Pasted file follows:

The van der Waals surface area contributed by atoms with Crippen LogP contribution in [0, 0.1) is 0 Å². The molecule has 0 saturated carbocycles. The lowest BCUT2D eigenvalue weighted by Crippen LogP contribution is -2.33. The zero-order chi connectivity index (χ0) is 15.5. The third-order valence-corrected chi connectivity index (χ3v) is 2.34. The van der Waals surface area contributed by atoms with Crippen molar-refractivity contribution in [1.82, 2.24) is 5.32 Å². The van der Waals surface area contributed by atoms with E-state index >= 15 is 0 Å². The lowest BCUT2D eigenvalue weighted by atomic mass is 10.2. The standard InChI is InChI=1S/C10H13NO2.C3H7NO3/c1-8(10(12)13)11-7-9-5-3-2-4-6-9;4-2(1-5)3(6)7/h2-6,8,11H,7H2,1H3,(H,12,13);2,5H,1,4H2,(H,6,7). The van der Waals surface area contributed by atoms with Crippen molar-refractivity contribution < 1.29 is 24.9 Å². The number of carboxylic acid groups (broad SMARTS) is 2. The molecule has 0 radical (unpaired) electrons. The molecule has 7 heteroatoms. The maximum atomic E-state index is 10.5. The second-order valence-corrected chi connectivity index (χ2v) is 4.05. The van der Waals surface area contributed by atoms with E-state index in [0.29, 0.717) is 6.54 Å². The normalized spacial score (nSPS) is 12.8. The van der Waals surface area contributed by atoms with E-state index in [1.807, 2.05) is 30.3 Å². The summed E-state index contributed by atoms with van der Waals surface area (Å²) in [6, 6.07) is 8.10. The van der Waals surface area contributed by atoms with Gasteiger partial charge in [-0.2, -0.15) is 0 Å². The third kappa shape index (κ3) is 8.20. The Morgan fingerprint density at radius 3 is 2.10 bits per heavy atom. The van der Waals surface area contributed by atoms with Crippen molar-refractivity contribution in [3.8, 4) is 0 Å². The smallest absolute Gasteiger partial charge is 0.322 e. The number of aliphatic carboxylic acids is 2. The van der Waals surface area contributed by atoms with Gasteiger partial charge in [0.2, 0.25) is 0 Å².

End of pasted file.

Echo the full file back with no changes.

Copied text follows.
The van der Waals surface area contributed by atoms with Crippen LogP contribution in [0, 0.1) is 0 Å². The molecule has 0 saturated carbocycles. The lowest BCUT2D eigenvalue weighted by Crippen LogP contribution is -2.33. The zero-order chi connectivity index (χ0) is 15.5. The third-order valence-corrected chi connectivity index (χ3v) is 2.34. The van der Waals surface area contributed by atoms with Crippen molar-refractivity contribution in [1.82, 2.24) is 5.32 Å². The van der Waals surface area contributed by atoms with E-state index >= 15 is 0 Å². The lowest BCUT2D eigenvalue weighted by atomic mass is 10.2. The standard InChI is InChI=1S/C10H13NO2.C3H7NO3/c1-8(10(12)13)11-7-9-5-3-2-4-6-9;4-2(1-5)3(6)7/h2-6,8,11H,7H2,1H3,(H,12,13);2,5H,1,4H2,(H,6,7). The van der Waals surface area contributed by atoms with Crippen molar-refractivity contribution < 1.29 is 24.9 Å². The number of carboxylic acid groups (broad SMARTS) is 2. The molecule has 0 radical (unpaired) electrons. The molecule has 7 heteroatoms. The maximum atomic E-state index is 10.5. The second-order valence-corrected chi connectivity index (χ2v) is 4.05. The van der Waals surface area contributed by atoms with E-state index in [0.29, 0.717) is 6.54 Å². The normalized spacial score (nSPS) is 12.8. The van der Waals surface area contributed by atoms with E-state index in [1.807, 2.05) is 30.3 Å². The summed E-state index contributed by atoms with van der Waals surface area (Å²) in [6, 6.07) is 8.10. The van der Waals surface area contributed by atoms with Gasteiger partial charge in [-0.2, -0.15) is 0 Å². The third kappa shape index (κ3) is 8.20. The Morgan fingerprint density at radius 3 is 2.10 bits per heavy atom. The van der Waals surface area contributed by atoms with Crippen molar-refractivity contribution in [3.8, 4) is 0 Å². The smallest absolute Gasteiger partial charge is 0.322 e. The number of aliphatic carboxylic acids is 2. The van der Waals surface area contributed by atoms with Gasteiger partial charge in [0.2, 0.25) is 0 Å².